Psyche advice–chemicals are not a character boost. You still got to check your motives.

  13. My advice: remember to look up. Tops of the buildings, tops of the trees, the sky. Get your eyes off the ground.

    Works for me.

  14. I always fear that if I delete all the shit parts, nothing will be left.

    Psychiatric Advice: The statute of limitations for blaming your parents is ten years tops.

  15. Unqualified to give psychiatric advice, but here’s some advice:

    Don’t ignore the basics because they don’t interest you–the basics don’t care if they interest you, really, but they won’t be ignored: Eat lots of vegetables and fruits. Drink adequate water and green tea (the kind that is really green). Get natural light everyday. Move around a lot. Love people even when they’re tough to love. Don’t take this life for granted. Express affection, mercy, gratitude. Sing. Dance. Play. Study. Work hard. Reach out to people who are lonely, cast off, ill, suffering–even saying hello can make a huge difference, even smiling, bonus points for hugs. Walk your way.

  16. Buddha or God could give a toss about your make-up or jewelry. Wear what you want to wear. Make-upping and dressing up can be fun–for you and other people.

    Train conductors: If you don’t like what you see, look away.

  17. Re make-up, use the stuff with nourishing ingredients–no need to rub petroleum products into your skin. Health is more important than beauty.

  18. Create some kind of high-cheese factor Pandora radio stations (“Jesus Christ Superstar,” “What I Did For Love” and “Pretty In Pink” are my drugs of choice). Watch 80’s movies over and over (it’s impossible to feel sad and believe that a man like Nicholas Cage’s Randy in “Valley Girl” could possibly exist). And drink lethal amounts of coffee.

    As for writing…just try not to die, and nature will take it’s course.

  19. An aside —

    A quick shout-out to Betsy: Changes can be good, but I like your topsy-turvy interesting and funny mini-confessional prompts better than lettres from faux french housekeeping doctors.

    • Jesus, tough room!

      Let me say that first I am not a man.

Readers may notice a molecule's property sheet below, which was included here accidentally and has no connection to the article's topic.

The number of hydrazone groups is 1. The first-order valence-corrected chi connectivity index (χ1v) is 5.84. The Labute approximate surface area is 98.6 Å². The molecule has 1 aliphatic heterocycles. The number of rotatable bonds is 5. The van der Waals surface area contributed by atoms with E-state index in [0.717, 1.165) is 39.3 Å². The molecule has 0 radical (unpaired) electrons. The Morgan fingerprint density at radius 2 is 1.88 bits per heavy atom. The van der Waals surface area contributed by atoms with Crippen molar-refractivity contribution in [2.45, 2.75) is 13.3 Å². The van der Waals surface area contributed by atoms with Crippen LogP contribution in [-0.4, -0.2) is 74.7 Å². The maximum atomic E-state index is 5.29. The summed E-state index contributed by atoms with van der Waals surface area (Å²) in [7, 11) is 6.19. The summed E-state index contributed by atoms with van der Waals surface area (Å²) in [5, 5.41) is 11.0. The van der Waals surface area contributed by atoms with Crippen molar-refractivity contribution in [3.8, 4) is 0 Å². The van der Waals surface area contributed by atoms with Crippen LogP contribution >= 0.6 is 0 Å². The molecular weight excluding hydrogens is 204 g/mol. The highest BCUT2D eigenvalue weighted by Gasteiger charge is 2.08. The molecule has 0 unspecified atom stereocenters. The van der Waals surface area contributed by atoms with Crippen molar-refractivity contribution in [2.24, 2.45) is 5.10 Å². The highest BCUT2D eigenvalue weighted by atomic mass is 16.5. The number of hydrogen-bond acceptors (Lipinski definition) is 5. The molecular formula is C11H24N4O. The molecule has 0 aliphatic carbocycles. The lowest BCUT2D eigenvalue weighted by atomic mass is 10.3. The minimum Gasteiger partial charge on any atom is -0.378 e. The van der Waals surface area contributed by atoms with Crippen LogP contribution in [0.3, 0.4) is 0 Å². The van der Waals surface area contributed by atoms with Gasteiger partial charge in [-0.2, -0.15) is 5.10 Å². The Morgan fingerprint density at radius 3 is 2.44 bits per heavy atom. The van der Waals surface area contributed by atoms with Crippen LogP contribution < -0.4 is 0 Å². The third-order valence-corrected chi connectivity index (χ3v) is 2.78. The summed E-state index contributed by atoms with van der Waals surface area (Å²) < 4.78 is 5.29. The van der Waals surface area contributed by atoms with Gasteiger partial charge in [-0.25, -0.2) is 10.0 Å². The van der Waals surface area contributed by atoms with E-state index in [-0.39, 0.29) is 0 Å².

Nor is there anything ‘faux’ about my folly or my lettre to Madame Lerner. I was a doctor and quite a successful one but I felt I needed a change so I ran away to France and now I work cleaning vacation houses.

      Like it or not that’s the deal.

      • The photos on your blog are terrific. Hope you consider including them in the memoir.

      • First, let me apologize for my clueless comment.
        Reading your blog now.

      • Your blog is lovely, Bobbi, and CJ is right about those photographs. Good luck.

      • Add me to the admirers of your blog. I’m looking forward to reading the back posts. And congratulations for making such a big change!

      • Bonjour Bobbi.

        Again, apologies and a bit of explanation. With an anonymous note it’s sometimes tough to tell who’s on the level, so to speak, and who isn’t. And tone can be difficult to gauge, especially in a short note such as yours. Your blog is good, as are the photos. For me it wasn’t a question of liking your decision–I do, in fact, like it or at least admire it, not that it matters. What tripped me up, I think, were my own ideas about what’s likely or possible (walls closing in a bit these days, am just beginning to push back. seems you’ve knocked the old walls down and are building anew!).

        Bon courage!

  20. Always remember and never forget. And if you can’t, just forget it.

  21. Curious group of followers here. I can tell you, there’s nothing faux about this lovely doctor lady now cleaning vacation houses in France… I’ve never seen her so happy.

    Advice: Assume the best in people, you’ll be happier for it.

    • Personally, I enjoyed both the content and the tone of her letter. But yes, we are a tough and strange bunch. I hope lovely doctor lady develops a thick skin; one needs it in order to pursue a writing career.

      • What Sherry said.

        Sometimes the black and white tone of the comments makes them seem harsher than they are. Obviously Bobbi triggered a lot of thought which is what any writer wants, no? Assume the best etc etc

        That said, if someone loves writing beyond all things and it makes them happy, why care if it’s marketable or if someone else thinks it’s good?

  22. Psychiatric advice: don’t embrace isolation.
    Artistic advice: embrace isolation.
    Mix, and set to the side.

    Betsy: suppose the dude’s thing is good NOW? Suppose all the writers’ workshops and other comments work to neutralize it? I mean, just suppose.

  23. Or not dude. Suppose this person’s writing is good NOW etc etc.